Staphylococcal adhesion forces along hyphae using atomic force microscopy

Adhesion forces between S. aureus NCTC8325-4GFP and hyphae were measured at room temperature in PBS using an optical lever microscope (Nanoscope IV, Digital Instruments, Woodbury, NY, USA) as described before [26]. Briefly, C. albicans was immobilized on glass slides (Menzel, GmbH, Germany), coated with positively charged poly-L-lysine. A fungal suspension was deposited onto the coated glass and left to settle at room temperature for 20 min. Non-adhering cells were removed by rinsing with demineralized water and the slide was kept hydrated prior to AFM analysis in phosphate buffer. To create a bacterial probe, S. aureus was immobilized onto poly-L-lysine treated tipless “V”-shaped cantilevers (DNP-0, Veeco Instruments Inc., Woodbury, NY, USA). Bacterial probes were freshly prepared for each experiment.

AFM experiments were performed at room temperature due to the limitations of the equipment. This is unlikely to have an effect on the outcome of physico-chemical measurements such as of adhesion forces, as here the absolute temperature scale, that is in Kelvin units, is relevant. On a Kelvin scale the change from 37°C to 22°C is very small, decreasing only from 293 Kelvin to 273 Kelvin.

For each bacterial probe, force curves were measured after different bond-maturation times up to 60 s on the same, randomly chosen spot on a hyphal or yeast cell with a z-scan rate of less than 1 Hz. To ensure that no bacteria detached from the cantilever during the experiment, control force-distance curves were made with 0 s contact time after each set of measurements. Whenever the “0 s contact time” forces measured deviated more than 0.5 nN from the initial measurement, a bacterial probe was considered damaged and replaced. For each combination of a bacterial strain and fungal–coated glass surface, five different probes were employed on average and the number of bacterial probes used depended on the outcome of the control measurements. Calibration of each cantilever was done using the thermal tuning method (Nanoscope V6.13r1), yielding a range of spring constants from 0.03 to 0.06 (N/m).

Statistics

Typically, measured bacterial adhesion forces contained a large spread and were not normally distributed (Shapiro–Wilk test, P < 0.01). Hence, data are presented as median and interquartile range. Adhesion forces for different fungus-bacterium pairs were compared using non-parametric analyses (Mann–Whitney test). Differences were considered significant when the P-value was < 0.05.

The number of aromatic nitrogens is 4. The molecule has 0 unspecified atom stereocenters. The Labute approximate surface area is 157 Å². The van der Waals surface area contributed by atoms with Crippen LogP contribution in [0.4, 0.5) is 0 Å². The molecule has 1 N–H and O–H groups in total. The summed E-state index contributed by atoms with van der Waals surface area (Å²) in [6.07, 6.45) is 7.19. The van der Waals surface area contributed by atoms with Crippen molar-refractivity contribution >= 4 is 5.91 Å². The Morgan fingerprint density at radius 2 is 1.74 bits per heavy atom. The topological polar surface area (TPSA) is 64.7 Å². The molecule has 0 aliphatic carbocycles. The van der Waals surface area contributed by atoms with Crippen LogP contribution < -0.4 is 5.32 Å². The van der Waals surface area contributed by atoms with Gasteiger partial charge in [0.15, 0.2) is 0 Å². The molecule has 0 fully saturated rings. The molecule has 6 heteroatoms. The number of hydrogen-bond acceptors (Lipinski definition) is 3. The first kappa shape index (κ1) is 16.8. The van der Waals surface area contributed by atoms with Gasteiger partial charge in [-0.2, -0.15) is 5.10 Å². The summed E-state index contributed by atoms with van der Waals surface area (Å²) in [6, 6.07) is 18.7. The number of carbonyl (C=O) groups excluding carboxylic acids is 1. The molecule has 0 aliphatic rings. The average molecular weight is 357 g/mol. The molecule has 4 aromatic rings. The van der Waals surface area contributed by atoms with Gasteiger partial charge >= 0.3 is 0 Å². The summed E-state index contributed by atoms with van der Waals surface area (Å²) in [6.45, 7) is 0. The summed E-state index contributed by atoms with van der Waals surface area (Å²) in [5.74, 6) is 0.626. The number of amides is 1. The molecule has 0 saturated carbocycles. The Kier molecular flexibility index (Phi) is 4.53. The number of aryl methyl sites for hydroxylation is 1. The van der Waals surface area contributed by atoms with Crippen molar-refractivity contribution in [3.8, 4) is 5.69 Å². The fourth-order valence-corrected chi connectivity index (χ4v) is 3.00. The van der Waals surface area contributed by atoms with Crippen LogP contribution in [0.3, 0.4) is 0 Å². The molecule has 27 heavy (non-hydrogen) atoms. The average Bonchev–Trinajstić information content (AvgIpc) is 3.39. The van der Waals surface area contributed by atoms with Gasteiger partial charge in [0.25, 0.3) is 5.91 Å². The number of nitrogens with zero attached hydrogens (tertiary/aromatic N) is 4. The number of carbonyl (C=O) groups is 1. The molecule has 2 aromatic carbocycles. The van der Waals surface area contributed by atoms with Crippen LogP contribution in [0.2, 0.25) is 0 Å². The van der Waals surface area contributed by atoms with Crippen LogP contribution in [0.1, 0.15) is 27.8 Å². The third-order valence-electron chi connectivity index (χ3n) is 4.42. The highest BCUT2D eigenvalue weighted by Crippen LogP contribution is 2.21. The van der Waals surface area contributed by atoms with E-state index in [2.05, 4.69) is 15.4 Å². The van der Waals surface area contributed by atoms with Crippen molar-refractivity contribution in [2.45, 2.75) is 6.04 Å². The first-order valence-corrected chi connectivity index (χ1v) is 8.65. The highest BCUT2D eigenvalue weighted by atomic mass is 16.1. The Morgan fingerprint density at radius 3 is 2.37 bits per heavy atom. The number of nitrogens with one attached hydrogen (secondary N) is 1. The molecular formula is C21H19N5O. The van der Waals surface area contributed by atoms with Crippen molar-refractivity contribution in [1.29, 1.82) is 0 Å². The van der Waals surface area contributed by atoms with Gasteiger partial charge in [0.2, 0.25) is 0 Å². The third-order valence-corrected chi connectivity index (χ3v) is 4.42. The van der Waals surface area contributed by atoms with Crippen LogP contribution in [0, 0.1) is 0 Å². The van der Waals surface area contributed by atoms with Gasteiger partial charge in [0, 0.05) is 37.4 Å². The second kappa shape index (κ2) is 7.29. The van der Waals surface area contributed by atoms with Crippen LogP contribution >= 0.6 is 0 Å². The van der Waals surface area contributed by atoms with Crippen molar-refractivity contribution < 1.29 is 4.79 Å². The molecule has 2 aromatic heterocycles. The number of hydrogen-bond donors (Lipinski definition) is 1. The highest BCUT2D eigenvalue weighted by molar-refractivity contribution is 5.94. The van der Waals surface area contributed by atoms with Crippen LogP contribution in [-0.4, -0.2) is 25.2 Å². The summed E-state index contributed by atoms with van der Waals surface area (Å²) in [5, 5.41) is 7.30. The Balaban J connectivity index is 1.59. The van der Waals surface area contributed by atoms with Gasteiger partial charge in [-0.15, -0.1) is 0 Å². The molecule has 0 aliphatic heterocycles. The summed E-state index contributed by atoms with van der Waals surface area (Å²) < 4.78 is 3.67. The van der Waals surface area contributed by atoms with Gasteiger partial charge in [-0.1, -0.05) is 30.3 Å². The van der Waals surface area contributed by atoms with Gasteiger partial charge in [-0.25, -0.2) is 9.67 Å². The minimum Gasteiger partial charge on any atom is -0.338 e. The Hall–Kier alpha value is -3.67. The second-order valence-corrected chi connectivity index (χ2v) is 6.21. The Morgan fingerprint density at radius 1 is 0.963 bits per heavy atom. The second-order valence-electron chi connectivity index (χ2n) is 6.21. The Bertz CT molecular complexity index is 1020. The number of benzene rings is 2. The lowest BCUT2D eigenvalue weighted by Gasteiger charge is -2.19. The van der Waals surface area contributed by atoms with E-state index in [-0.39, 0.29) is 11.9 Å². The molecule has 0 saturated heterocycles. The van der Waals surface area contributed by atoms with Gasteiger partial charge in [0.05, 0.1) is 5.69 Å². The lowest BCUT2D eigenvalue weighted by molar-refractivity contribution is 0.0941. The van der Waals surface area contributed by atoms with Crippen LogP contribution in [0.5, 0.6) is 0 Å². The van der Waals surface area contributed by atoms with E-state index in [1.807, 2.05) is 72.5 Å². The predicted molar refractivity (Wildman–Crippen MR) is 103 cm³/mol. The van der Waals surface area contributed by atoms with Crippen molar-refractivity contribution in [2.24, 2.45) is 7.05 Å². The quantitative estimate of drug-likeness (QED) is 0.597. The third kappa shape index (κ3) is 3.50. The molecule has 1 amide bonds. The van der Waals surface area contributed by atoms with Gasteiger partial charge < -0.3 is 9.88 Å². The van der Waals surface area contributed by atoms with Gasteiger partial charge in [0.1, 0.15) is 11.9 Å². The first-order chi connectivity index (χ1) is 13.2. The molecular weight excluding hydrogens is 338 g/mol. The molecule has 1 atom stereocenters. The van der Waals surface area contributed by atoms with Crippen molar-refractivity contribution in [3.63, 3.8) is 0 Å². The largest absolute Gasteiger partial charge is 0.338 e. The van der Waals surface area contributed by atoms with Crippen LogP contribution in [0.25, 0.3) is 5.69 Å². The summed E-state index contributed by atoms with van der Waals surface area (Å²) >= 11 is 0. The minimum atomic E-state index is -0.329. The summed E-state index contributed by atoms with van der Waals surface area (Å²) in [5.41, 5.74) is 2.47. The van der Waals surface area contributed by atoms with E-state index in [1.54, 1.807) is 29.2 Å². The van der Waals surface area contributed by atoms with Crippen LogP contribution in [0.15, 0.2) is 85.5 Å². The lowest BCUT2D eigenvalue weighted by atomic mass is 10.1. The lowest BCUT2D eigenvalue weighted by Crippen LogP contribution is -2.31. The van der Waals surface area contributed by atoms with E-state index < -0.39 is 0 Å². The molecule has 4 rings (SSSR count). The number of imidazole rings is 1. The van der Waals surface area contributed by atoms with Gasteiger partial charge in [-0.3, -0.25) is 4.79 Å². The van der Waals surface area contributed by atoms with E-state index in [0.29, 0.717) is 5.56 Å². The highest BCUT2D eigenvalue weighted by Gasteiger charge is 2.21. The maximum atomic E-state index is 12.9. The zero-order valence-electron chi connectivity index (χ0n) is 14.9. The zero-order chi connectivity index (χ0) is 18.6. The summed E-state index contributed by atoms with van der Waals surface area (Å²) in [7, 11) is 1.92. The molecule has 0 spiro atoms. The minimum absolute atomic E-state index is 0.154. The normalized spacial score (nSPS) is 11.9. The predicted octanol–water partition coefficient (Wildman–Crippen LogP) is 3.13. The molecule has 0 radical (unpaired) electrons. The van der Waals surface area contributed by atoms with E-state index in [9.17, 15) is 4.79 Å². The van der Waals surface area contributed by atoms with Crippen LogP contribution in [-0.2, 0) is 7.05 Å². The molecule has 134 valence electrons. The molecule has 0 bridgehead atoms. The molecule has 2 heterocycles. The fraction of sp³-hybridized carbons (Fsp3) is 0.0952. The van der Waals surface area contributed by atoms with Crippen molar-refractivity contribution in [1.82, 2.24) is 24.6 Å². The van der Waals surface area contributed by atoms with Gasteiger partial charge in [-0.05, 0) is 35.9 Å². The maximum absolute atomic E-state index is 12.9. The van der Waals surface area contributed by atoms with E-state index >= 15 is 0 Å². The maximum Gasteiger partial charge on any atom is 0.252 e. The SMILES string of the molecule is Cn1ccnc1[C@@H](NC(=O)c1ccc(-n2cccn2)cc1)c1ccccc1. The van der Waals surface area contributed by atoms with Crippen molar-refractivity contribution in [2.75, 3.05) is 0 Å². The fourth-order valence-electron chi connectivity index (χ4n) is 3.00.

Results

Adhesion of staphylococci to hyphae and yeast cells using fluorescence microscopy

In order to assess the adhesion of S. aureus NCTC8325-4GFP along the length of C. albicans hyphae, we used two different fungal strains: C. albicans SC5314 and C. albicans MB1. Bacterial adhesion to hyphae was visualized with fluorescent microscopy and quantitated by enumeration of adhering bacteria per unit hyphal length (Figure 2). Most bacteria adhered to the tip and middle regions of the hyphae and adhered only scarcely to the head region of the hyphae or to non-germinating yeast cells (Figure 2C). Note that strictly speaking, a comparison of the number of staphylococci adhering per unit hyphal length may not be directly compared with the number of bacteria adhering to a non-germinating yeast cell. Both C. albicans strains showed the same trend, although bacteria adhered to C. albicans SC5314 in higher numbers than to the clinical isolate MB1.

thumbnailFigure 2. Microscopic analysis of inter-species interaction. Examples of fluorescent microscopic images and quantitative enumeration of the interaction between S. aureus NCTC8325-4GFP and C. albicans strains. (A) S. aureus with C. albicans SC5314 hyphae. (B) S. aureus with C. albicans MB1 hyphae. Scale bar corresponds with 10 μm. (C) number of S. aureus NCTC8325-4GFP adhering per 10 μm length of different regions of C. albicans hyphae and yeast cells. Error bars represent SD over three experiments with separately cultured organisms and involving 30 hyphae per bacterium-fungus pair.

Adhesion force along the hyphae using atomic force microscopy

Adhesion forces between S. aureus NCTC8325-4GFP and both C. albicans strains along the hyphae were determined using AFM (Figure 1). Figure 3 shows typical examples of force-distance curves of the S. aureus probe upon approach and retract from C. albicans hyphae and yeast surfaces at initial contact and after 60 s surface delay. Major differences existed in AFM force-distance curves recorded immediately upon contact (0 s) and after a 60 s surface delay between S. aureus NCTC8325-4GFP and different hyphal regions and the yeast cell, as summarized in Figure 4. In line with the higher number of bacteria adhering to the tip and middle regions of C. albicans hyphae (Figure 2C), stronger adhesion forces (around 4 nN for SC5314 and around 2 nN for MB1) were recorded after bond-maturation between these regions than for the head regions (around 0.5 nN). However, adhesion forces measured between S. aureus NCTC8325-4GFP and both yeast cells remained comparable to the adhesion forces measured to the head region of the hyphae, irrespective of bond-maturation (Figures 4A and 4B). Note that in general, adhesion forces, especially after bond-maturation, were significantly smaller between S. aureus and the hyphal regions of C. albicans SC5314 than between S. aureus and C. albicans MB1 hyphal middle and tip regions (compare Figures 4A and 4B).

thumbnailFigure 3. Representative examples of force-distance curves. Force-distance curves between different S. aureus NCTC8325-4GFP-fungus pairs upon initial contact and after 60 s bond-maturation. (A) C. albicans SC5314 hyphal tip region; (B) C. albicans SC5314 hyphal middle region; (C) C. albicans SC5314 hyphal head region; (D) C. albicans SC5314 yeast cell.